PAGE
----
Joel and I bought our first house together.
It’s old, and dated, and it doesn’t have a kitchen, just an old fridge in the corner.
On my first night alone in the place, a bat came to visit Jackson and I during what would have otherwise been a lovely viewing of the riveting film Safe Haven starring Josh Duhamel, trapping us in the spare bedroom until the morning light.
We’ve almost finished the bathroom we had to put in between closing and moving day. And with one more interior wall to demo, an entire kitchen to put in, carpet to pull up throughout, painting, new floors, new fixtures etc, and with contractors here all day long, we’re living out of the master bedroom, bathroom and one spare bedroom.
All of our stuff is jammed into three closets and two bedrooms.
If we’d moved in with the ability so spread it out in the rest of the house, I probably wouldn’t be questioning it so much. And after a decade of living in New York City apartments, we likely have far less stuff than most of our suburban neighbors. But as we work to create a home we really love, I’m hyper-aware of getting rid of all our shit.
I don’t want to clutter up our lovely new digs with a bunch of crap.
I want to get rid of everything we don’t love or use, and only acquire new stuff uber-deliberately going forward.
Joel doesn’t believe we have a lot to begin with. And I’ve been informed that I’m not allowed to get rid of any of kitchen stuff because I don’t do the cooking. He uses everything, he says, so I have to keep my hands off.
The rest of the house is fair game though. And it’s time to purge. What better time to do so than when it’s all packed up and consolidated?
So I convinced Joel to join me in a little minimalism game this month. The Minimalists do this every once in a while and I’ve finally decided to jump in.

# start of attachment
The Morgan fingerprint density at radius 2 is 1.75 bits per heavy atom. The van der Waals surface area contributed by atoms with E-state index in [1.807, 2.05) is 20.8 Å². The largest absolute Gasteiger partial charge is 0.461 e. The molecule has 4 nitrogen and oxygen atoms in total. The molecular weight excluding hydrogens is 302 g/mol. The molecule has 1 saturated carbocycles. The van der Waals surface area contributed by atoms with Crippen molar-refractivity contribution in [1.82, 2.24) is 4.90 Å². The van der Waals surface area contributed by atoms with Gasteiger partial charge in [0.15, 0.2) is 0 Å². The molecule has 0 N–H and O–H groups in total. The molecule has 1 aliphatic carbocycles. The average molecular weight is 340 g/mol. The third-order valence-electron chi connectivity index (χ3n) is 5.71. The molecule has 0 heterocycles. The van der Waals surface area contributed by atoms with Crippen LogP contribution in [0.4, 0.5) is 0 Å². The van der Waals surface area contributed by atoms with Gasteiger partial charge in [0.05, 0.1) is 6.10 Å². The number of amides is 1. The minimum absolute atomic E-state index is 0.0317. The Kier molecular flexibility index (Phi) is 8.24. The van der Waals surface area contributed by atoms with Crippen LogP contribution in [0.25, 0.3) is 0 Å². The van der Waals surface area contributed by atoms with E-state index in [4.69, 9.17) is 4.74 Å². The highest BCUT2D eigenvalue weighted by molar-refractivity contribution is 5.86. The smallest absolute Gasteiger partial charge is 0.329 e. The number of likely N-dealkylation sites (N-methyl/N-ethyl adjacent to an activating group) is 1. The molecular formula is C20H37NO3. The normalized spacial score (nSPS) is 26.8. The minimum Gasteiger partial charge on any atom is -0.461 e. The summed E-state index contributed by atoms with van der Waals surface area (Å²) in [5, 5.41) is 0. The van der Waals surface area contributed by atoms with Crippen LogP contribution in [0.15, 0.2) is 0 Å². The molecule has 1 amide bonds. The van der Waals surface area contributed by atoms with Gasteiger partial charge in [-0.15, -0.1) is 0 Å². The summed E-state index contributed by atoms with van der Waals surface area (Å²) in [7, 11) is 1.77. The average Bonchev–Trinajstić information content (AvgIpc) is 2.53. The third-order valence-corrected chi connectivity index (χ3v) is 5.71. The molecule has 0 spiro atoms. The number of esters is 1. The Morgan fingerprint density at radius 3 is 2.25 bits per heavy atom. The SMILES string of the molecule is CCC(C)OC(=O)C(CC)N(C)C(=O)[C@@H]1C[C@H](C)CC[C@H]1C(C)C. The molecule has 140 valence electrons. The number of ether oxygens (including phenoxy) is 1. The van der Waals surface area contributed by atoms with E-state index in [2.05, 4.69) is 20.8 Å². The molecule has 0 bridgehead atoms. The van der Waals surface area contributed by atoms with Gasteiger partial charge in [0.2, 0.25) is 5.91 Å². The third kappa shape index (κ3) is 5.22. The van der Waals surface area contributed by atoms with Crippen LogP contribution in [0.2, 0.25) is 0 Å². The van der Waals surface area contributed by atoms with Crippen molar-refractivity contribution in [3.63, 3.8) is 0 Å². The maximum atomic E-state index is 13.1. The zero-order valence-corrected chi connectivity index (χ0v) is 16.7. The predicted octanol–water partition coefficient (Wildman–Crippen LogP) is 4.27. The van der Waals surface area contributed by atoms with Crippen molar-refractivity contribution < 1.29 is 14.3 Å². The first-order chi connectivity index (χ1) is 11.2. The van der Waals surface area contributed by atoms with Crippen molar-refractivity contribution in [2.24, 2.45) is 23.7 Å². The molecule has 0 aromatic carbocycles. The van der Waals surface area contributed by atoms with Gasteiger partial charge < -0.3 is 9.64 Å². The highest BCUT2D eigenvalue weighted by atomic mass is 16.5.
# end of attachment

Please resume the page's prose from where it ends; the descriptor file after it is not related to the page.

Here’s how it works:
Day 1 – Get rid of one thing.
Day 2 – Get rid of two things.
Day 3 – Get rid of three things.
And so on and so forth for 30 days.
You’re getting rid of 30 things on the 30th day! Crazy right? But amazing too. Imagine how much clutter and crap you’d be rid of in 30 days? I cannot wait.
Joel forgot to get rid of his one thing on the first day, yesterday, which made me irrationally furious on our walk to the coffee shop. But I got rid of mine: a headband I thought would be the answer to my ‘growing out my bangs’ problem but most certainly wasn’t. (If you’re thinking about it, don’t do it. You’re never going to look like Zooey so, just let it go).
Every time I opened the drawer in the bathroom vanity for the past few months, that thing got stuck. I don’t know why I kept it for so long or why I decided to pack it up and move it across town so it could haunt me in my new bathroom. A constant reminder of my ill-advised decision last fall.
Why do we hold onto things that infuriate us like that? Skinny jeans that make us feel fat. Broken appliances. Old iPhones. Each time we look at a pile of crap, or trip over something we haven’t used in year, we get annoyed, angry, stressed out and yet, we don’t get rid of it. Why?
Why do any of us hang on to the stuff we don’t like or use? That’s a question for another post.
For now, I’m pumped about this game. Would you like to join me? You can read more about it here.
You see, minimalism is a way of thinking about life (stuff, money, time, energy) that Bridget and I have found to be an excellent antidote to the stress, overwhelm and sometimes nagging discontent we feel in this modern world. This game is a good way to test it out in if you’ve been thinking about it.
At the end of the day, who couldn’t benefit from a little decluttering, right? Nothing to lose.
I’m excited for my first, real house to be as clutter-free as possible and filled with only the useful and the beautiful. I’ll let you know how it goes.
And if you’re interested in living a healthier, happier life with less, enter your email below and we’ll send you one sentence that will help you get started today.
Also published on Medium.